Efficiency is used as a test to assist in establishing the optimum economic and technical deposition parameters. In general, conditions giving high deposition efficiencies are close to those for optimum fuel utilisation, they are also close to those for maximum integrity.
Factors Affecting Efficiency
Efficiency will be affected by:
- The shape and size of the component
- The basis material and its preparation
- The spraying parameters
Measured efficiency will be reduced when spraying onto small components which are not completely within the spray stream. Even with large components, overspray at edges will reduce efficiencies. Spraying at angles other than normal to the surface will reduce efficiency. Normally, efficiencies will be higher when spraying onto similar materials and onto properly gritblasted surfaces.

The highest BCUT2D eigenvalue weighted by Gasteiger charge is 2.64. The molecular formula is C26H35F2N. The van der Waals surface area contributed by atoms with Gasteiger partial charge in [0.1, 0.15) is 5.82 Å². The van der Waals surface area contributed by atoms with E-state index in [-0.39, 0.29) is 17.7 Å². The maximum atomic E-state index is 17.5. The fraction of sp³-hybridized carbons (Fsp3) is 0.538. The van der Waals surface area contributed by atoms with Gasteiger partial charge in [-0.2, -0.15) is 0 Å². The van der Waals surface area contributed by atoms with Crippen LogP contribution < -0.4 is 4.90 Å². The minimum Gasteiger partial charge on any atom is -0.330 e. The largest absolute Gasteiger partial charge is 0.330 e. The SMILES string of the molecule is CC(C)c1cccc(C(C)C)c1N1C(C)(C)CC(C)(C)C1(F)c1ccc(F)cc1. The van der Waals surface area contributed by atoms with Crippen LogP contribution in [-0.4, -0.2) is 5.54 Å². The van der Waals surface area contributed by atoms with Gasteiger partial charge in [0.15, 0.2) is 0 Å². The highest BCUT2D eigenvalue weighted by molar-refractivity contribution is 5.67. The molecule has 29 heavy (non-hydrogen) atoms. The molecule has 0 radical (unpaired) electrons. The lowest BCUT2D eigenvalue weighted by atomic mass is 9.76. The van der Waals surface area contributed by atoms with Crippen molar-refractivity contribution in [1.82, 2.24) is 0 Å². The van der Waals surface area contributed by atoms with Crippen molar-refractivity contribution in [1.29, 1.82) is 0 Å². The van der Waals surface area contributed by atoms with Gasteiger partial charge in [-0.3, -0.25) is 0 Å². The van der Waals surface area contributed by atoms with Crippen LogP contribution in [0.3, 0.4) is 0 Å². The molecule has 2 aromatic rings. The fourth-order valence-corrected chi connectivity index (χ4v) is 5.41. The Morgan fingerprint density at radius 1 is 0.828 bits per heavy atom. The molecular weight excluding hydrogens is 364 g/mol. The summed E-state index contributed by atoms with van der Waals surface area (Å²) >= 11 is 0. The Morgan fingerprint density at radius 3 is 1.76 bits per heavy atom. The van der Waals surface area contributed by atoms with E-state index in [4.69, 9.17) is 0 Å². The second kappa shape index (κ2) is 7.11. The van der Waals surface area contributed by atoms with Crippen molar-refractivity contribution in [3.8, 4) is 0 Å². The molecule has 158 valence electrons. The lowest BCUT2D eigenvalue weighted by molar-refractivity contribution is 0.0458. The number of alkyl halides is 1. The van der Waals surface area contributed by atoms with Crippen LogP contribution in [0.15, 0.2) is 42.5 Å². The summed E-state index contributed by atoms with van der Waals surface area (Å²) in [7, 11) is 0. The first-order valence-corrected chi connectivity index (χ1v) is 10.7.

Deviation from the recommended spraying parameters will reduce efficiencies. This will be particularly noticeable if atomising pressures and spraying rates are increased, when the deposit volatilises easily or forms a volatile oxide. It is important that deposition rate and feed rate are not confused. By increasing the fuel consumption, it is possible to spray slightly faster with most materials. In combustion gas spraying particularly, the resultant reduction in an efficiency together with increased fuel consumption renders the practice extremely uneconomic.
Measurement of Efficiency
A known weight of material is sprayed under closely controlled conditions on to a suitably prepared flat plate, round bar or tube. The efficiency is calculated as the weight gain of the sample per 100gm of material sprayed.
Significance of Efficiency
Because large areas are rare and because spraying is continued beyond the area being coated, perceived efficiencies may be lower than those quoted. Also deposition efficiencies will vary between companies and between operators; better trained and more highly skilled operators will usually achieve greater efficiencies and hence waste less material.